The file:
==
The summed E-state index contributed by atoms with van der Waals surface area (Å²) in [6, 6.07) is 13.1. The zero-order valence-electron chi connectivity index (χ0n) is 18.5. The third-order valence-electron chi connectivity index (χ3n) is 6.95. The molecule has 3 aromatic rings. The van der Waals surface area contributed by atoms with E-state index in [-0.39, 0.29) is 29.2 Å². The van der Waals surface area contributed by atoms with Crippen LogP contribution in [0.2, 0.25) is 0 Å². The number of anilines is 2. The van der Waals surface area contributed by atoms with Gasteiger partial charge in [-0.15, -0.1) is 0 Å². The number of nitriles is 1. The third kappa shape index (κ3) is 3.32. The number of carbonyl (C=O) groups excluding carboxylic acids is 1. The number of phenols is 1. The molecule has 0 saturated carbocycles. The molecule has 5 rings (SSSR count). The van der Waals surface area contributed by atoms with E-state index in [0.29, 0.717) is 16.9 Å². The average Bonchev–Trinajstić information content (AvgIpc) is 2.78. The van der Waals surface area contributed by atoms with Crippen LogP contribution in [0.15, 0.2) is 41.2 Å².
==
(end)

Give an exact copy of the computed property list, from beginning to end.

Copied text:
The summed E-state index contributed by atoms with van der Waals surface area (Å²) in [6, 6.07) is 13.1. The zero-order valence-electron chi connectivity index (χ0n) is 18.5. The third-order valence-electron chi connectivity index (χ3n) is 6.95. The molecule has 3 aromatic rings. The van der Waals surface area contributed by atoms with E-state index in [-0.39, 0.29) is 29.2 Å². The van der Waals surface area contributed by atoms with Crippen LogP contribution in [0.2, 0.25) is 0 Å². The number of anilines is 2. The van der Waals surface area contributed by atoms with Gasteiger partial charge in [-0.15, -0.1) is 0 Å². The number of nitriles is 1. The third kappa shape index (κ3) is 3.32. The number of carbonyl (C=O) groups excluding carboxylic acids is 1. The number of phenols is 1. The molecule has 0 saturated carbocycles. The molecule has 5 rings (SSSR count). The van der Waals surface area contributed by atoms with E-state index in [0.29, 0.717) is 16.9 Å². The average Bonchev–Trinajstić information content (AvgIpc) is 2.78. The van der Waals surface area contributed by atoms with Crippen LogP contribution in [0.15, 0.2) is 41.2 Å².